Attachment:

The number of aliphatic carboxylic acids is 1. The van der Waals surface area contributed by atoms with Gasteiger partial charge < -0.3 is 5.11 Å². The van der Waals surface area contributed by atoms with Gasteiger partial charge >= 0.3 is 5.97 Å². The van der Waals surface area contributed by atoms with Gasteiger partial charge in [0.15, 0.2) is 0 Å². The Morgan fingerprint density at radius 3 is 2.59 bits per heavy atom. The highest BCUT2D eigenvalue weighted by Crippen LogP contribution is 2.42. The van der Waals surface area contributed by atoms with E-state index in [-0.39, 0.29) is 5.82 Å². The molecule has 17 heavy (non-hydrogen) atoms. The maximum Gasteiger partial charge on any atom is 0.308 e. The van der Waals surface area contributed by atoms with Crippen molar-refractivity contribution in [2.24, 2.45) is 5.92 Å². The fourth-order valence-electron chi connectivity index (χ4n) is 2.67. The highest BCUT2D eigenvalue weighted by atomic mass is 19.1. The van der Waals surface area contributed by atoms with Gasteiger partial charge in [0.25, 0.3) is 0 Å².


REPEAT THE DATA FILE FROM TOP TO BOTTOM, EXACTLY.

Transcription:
The number of aliphatic carboxylic acids is 1. The van der Waals surface area contributed by atoms with Gasteiger partial charge < -0.3 is 5.11 Å². The van der Waals surface area contributed by atoms with Gasteiger partial charge >= 0.3 is 5.97 Å². The van der Waals surface area contributed by atoms with Gasteiger partial charge in [0.15, 0.2) is 0 Å². The Morgan fingerprint density at radius 3 is 2.59 bits per heavy atom. The highest BCUT2D eigenvalue weighted by Crippen LogP contribution is 2.42. The van der Waals surface area contributed by atoms with E-state index in [-0.39, 0.29) is 5.82 Å². The molecule has 17 heavy (non-hydrogen) atoms. The maximum Gasteiger partial charge on any atom is 0.308 e. The van der Waals surface area contributed by atoms with Crippen molar-refractivity contribution in [2.24, 2.45) is 5.92 Å². The fourth-order valence-electron chi connectivity index (χ4n) is 2.67. The highest BCUT2D eigenvalue weighted by atomic mass is 19.1. The van der Waals surface area contributed by atoms with Gasteiger partial charge in [0.25, 0.3) is 0 Å².